Accessing an AWS hosted backend via IPv6

Reaching my API via IPv6 is not something I considered a high priority, but due to my prior experience with AWS I took the ability for granted. Recently I found out that it’s not as simple as I thought, since new AWS accounts do not get access to EC2-Classic, and to my surprise EC2-VPC has only recently started supporting IPv6, and only in us-east-1 with several limitations.

While not as trivial as I thought, there are simple solutions available, so I will describe the how and why of a couple of ways which we recently used at Takumi.

Continuous delivered Dockers via Codeship + Elastic Beanstalk

At Takumi we recently started deploying immutable pre-built docker containers through our CI system, onto our AWS Elastic Beanstalk nodes, while keeping the deployment procedure as simple as:

takumi-server (feature-branch) $ git commit -m "Important feature"
[feature-branch cf7edb2] Important feature
takumi-server (feature-branch) $ git push origin feature-branch

… wait for codeship build

takumi-server (feature-branch) $ cd ../takumi-deployment
takumi-deployment (master) $ dpl deploy takumi-server git_cf7edb2 takumi-server-dev
Deploying 'takumi-server:git_cf7edb2' to 'takumi-server-dev'

Flask and StatsD revisited

A couple of months ago I wrote about automatically emitting statsd metrics for Flask views using a Werkzeug middleware. There was one rather large caveat though: how I dealt with dynamic URL parameters. Optimally I would have matched the incoming request against the available URL rules or routes in Flask, and used the URL rule metadata to generate a stable metric name. To save time I relied upon the fact that all dynamic URL parts in our API were at the time UUID’s.

Adding swap to Elastic Beanstalk

If you’re using small t2 instances on Elastic Beanstalk which only have 1GB or less of memory, you may run out of memory while doing rare, yet memory intensive tasks such as deploying (and/or building) your app. If your app does not require a lot of memory except during those rare moments, increasing your instance size and being overprovisioned 99% of the time is not a solution which should satisfy a good engineer.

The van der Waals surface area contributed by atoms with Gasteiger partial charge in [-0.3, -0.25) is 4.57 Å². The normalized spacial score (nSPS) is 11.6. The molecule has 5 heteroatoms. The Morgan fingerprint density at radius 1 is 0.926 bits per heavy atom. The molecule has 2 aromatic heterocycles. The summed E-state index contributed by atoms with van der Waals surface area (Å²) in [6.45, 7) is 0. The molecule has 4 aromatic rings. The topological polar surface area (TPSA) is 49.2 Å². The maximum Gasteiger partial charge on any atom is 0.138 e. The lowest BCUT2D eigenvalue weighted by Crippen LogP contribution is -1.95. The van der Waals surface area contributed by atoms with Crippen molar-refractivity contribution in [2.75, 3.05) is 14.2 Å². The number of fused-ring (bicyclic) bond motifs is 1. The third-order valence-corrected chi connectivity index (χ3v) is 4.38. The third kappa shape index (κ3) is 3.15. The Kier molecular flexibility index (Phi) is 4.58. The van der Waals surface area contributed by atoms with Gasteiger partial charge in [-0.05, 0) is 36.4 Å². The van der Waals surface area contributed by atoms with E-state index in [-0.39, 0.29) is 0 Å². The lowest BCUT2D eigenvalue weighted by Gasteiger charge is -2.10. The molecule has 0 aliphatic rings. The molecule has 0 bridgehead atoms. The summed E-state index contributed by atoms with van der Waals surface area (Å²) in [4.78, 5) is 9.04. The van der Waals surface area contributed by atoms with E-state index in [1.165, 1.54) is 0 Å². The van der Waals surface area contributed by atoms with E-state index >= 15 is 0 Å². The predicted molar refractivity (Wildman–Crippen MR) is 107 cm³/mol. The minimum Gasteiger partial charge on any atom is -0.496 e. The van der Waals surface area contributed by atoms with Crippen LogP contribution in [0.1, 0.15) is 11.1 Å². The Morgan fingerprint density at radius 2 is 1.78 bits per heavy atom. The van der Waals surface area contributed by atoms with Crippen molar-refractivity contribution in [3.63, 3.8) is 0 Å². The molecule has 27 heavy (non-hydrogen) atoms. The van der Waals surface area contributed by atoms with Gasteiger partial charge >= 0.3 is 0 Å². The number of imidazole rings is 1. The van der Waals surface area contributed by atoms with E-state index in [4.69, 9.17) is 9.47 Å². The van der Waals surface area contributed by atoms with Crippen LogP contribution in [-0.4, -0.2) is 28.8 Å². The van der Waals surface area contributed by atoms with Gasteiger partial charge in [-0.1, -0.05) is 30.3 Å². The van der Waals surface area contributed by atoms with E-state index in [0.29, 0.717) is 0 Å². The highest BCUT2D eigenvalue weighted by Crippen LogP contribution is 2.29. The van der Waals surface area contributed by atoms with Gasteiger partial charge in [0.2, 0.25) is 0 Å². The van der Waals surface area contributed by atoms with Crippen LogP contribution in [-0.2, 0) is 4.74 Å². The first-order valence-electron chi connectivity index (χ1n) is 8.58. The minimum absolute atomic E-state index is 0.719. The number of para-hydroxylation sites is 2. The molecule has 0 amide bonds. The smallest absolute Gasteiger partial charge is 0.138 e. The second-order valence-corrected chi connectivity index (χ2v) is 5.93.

ebenv: Elastic Beanstalk environment copy/dump tool

At Takumi we use Elastic Beanstalk, which is a nice API/service from AWS which strikes a decent balance between a heroku-esque simplified service interface for developers, and the hands-on control required by those of the devops persuasion, such as myself. One of the main benefits of using Elastic Beanstalk is how quick and easy it is to spin up new environments, and I make heavy use of that in my work.

Flask and StatsD

I’ve written about StatsD before, but it’s time to pick up the pen again, at least in the proverbial sense (I’m typing this on a laptop-chiclet keyboard). A few months ago I joined a new company: Takumi and we’re building an iOS app married to a Python Flask-based backend. From many perspectives, a very similar tech stack as we used at QuizUp. And it’s no coincidence. One of the founders of Takumi is Jökull Sólberg, who I worked closely with at QuizUp and as far as I know had a major effect on the initial technology stack used there.

Setting up APNS for iOS

Last week we started setting up push notifications on the iOS app we are building at work. I knew from my time at QuizUp that this is more complicated than you’d think, but still I was surprised at the complexity Apple front-loads on people developing for their platforms.

Monitoring at QuizUp: Datadog

One of the services we use a lot for monitoring at QuizUp is Datadog. We use several software-as-a-service’s, but this one is one of my absolute favorites. Datadog is an aggregator for StatsD metrics, and StatSD is as I have mentioned before, one of my favorite technologies. The way we use Datadog is both through their large set of excellent integrations, which retrieve a host of standard metrics from every third party service in our stack, but also monitor all of our hosts for standard operating system metrics like load average, disk usage, memory usage broken down by application, cpu load, etc; and we’ve written our custom integrations if one did not exist before.

redis workload recorder

Recently I’ve been working on some redis profiling and research, and since we run several distinct redis instances at Plain Vanilla (due to reliability and configuration reasons) the necessity to record a certain amount of commands for several different redis instances became rather apparent.

Reinventing the wheel

We all tend to reinvent the wheel once in a while, and often it’s just a question of not having found the right tool with a quick search, or better: we prefer doing something differently and/or we enjoy the process of building something just for the heck of it. This is a small story of me being slightly stupid, but also about UDP and how awesome it is :-)